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FAQ

What is the easiest way to add internal links to a PDF?
You can do this with Ghostscript using the pdfmark some introduction to the pdfmark topic see also Thomas Merz's PDFmark Primer .nFor an example to achieve a similar thing see this answer Merge PDF's with PDFTK with Bookmarks? nAlternatively you ...use qpdf to expand all pressed) internal PDFstreams into ASCII ...use qpdf again to repress the PDF streams. ordered-list
How do I write and deploy a Linux script for Ubuntu?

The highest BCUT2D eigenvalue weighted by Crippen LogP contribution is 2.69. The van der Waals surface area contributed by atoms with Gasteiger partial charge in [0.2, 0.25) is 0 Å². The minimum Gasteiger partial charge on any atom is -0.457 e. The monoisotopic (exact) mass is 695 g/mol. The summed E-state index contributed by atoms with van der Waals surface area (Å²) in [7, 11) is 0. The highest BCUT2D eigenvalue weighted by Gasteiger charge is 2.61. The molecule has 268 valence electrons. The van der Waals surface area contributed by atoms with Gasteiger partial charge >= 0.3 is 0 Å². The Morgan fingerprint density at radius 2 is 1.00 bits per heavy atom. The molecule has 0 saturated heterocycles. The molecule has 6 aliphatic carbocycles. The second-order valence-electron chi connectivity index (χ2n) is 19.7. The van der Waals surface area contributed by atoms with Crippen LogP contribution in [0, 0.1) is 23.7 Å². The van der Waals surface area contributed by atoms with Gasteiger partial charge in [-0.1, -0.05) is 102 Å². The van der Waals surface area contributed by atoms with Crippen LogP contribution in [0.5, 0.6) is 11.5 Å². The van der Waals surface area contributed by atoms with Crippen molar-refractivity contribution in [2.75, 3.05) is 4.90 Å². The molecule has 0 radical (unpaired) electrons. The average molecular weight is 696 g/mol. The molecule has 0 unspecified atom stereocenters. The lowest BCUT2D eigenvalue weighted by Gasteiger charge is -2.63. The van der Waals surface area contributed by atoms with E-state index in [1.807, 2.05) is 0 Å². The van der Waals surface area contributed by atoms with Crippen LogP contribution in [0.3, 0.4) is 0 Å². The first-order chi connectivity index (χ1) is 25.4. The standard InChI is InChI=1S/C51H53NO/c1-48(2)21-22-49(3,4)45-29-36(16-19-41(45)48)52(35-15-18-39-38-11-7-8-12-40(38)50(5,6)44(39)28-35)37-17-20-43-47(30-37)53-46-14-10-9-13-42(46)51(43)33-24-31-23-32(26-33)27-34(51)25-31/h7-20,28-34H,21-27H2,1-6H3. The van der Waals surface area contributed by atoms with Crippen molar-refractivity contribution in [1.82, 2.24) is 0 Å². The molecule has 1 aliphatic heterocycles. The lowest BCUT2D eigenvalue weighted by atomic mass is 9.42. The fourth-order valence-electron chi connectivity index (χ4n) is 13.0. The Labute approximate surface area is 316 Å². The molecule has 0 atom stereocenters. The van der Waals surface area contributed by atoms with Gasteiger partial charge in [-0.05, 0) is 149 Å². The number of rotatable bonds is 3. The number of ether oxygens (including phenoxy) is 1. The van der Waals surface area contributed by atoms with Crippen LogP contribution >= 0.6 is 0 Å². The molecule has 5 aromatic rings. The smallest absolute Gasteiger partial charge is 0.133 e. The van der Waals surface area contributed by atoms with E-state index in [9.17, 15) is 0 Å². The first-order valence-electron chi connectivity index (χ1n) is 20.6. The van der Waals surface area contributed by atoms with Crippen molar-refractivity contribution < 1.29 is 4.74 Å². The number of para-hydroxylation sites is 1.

Thanks for the A2A. Im going to assume you want to write a shell script rather than a script in some other scripting language. In this con Im using the term scripting language in themon meaning of an interpreted language often used for small programs that are distributed as scripts that is files containing the source code. First you write the actual script. You edit it with a editor. Emacs Vim gedit nano pico and any of a number of others will do fine. There is no such thing as a file extension in Linux in the sense that Windows uses them. That not to say that various tools on a Linux system won make assumptions about file naming conventions but shells really don care what you name your shell scripts. So for example I have this one PDFNAME=`basename $PWD` code pdftk $@ cat output ..$ code It uses the pdftk tool to concatenate a set of PDF files into a single multipage PDF file. I use it to reassemble things Ive scanned like notes from classes. The file name is pdfcat code . There are multiple ways to run a shell script. You can actually run it from themand line in one of two ways. First you can source it. I put that in quotes because there is amand source code in some shells that does this but it isn done that way in every shell and it isnmonly spelled out in bash because bash provides . as a synonym for it. So I could run this as either source pdfcat *.pdf code or . pdfcat *.pdf code The second way is to make the script executable. That requires three things. First the file itself has to have its executable permission turned on. Assuming this is just for your personal use the user executable permission is all you need. You do that with chmod u+x pdfcat code Thatmand assumes that you are in the directory containing the script when you execute it obviously. The second thing it will require is that the script is in a directory which is on your PATH or that you provide either a relative or absolute path to it. I chose to put this script in my ~ directory which is on my PATH. I add it to my PATH in my .profile script. Finally any script that has to be run by an interpreter will be fed to the user shell. That fine if the script is for personal use and is written for your shell. Otherwise you need to include a shebang line at the beginning. It called that because that is how many people pronounce #!. The appropriate line is #! followed immediately by the fully qualified path name for the interpreter and any flags to be passed to it. Your script will be fed to its standard input. So for bash you would add #! code For Perl itmon to add the -w flag as well so this line would be #! -w code It has to be the first line of the file with #! being the first two bytes of the file. There are also some limits on the length of themand line it will support. Assuming you have done this you can execute the shell script as if it were just like any other executablemand. So I can now pdfcat *.pdf code The other way to run a script is to put it on your menu or create a desktop icon for it. Yes you really can do that. It specific to the desktop environment you are using. It also means that themand will generally execute with your home directory as its working directory and there won be a mechanism for passing it differentmand line arguments each time you click on it. As for deploying a script that depends on whether it for personal use use by all users on your system or part of a package you want to distribute. For personal use simply do what I described above. For system-wide use on your own system put it in a directory that will be accessible to everyone and on everyone PATH and be sure that the permissions make it readable and executable by everyone but not writeable by the world. So you might put it in and set the permissions like this chmod 755 code Deploy it as part of a package for use on other systems will require creating a package for it with appropriate installation scripts. That depends on how you want it to be installed and is beyond the scope of a simple answer.